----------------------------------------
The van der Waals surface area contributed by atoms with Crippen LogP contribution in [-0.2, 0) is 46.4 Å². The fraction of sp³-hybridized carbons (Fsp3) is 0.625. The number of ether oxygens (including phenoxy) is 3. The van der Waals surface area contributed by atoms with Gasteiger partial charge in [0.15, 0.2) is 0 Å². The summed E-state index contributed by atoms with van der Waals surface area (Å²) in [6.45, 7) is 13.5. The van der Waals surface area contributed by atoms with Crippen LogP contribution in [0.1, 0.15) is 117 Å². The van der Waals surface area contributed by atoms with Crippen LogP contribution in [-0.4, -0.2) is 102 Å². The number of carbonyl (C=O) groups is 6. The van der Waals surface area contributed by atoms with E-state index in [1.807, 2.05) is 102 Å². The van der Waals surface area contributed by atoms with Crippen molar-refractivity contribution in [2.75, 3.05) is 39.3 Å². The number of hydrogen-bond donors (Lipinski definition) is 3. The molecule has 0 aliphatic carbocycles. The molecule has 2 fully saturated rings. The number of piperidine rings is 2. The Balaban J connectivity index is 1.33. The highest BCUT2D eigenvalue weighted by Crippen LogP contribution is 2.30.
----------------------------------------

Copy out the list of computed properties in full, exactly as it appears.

The van der Waals surface area contributed by atoms with Crippen LogP contribution in [-0.2, 0) is 46.4 Å². The fraction of sp³-hybridized carbons (Fsp3) is 0.625. The number of ether oxygens (including phenoxy) is 3. The van der Waals surface area contributed by atoms with Gasteiger partial charge in [0.15, 0.2) is 0 Å². The summed E-state index contributed by atoms with van der Waals surface area (Å²) in [6.45, 7) is 13.5. The van der Waals surface area contributed by atoms with Crippen LogP contribution in [0.1, 0.15) is 117 Å². The van der Waals surface area contributed by atoms with Crippen LogP contribution in [-0.4, -0.2) is 102 Å². The number of carbonyl (C=O) groups is 6. The van der Waals surface area contributed by atoms with E-state index in [1.807, 2.05) is 102 Å². The van der Waals surface area contributed by atoms with Crippen molar-refractivity contribution in [2.75, 3.05) is 39.3 Å². The number of hydrogen-bond donors (Lipinski definition) is 3. The molecule has 0 aliphatic carbocycles. The molecule has 2 fully saturated rings. The number of piperidine rings is 2. The Balaban J connectivity index is 1.33. The highest BCUT2D eigenvalue weighted by Crippen LogP contribution is 2.30.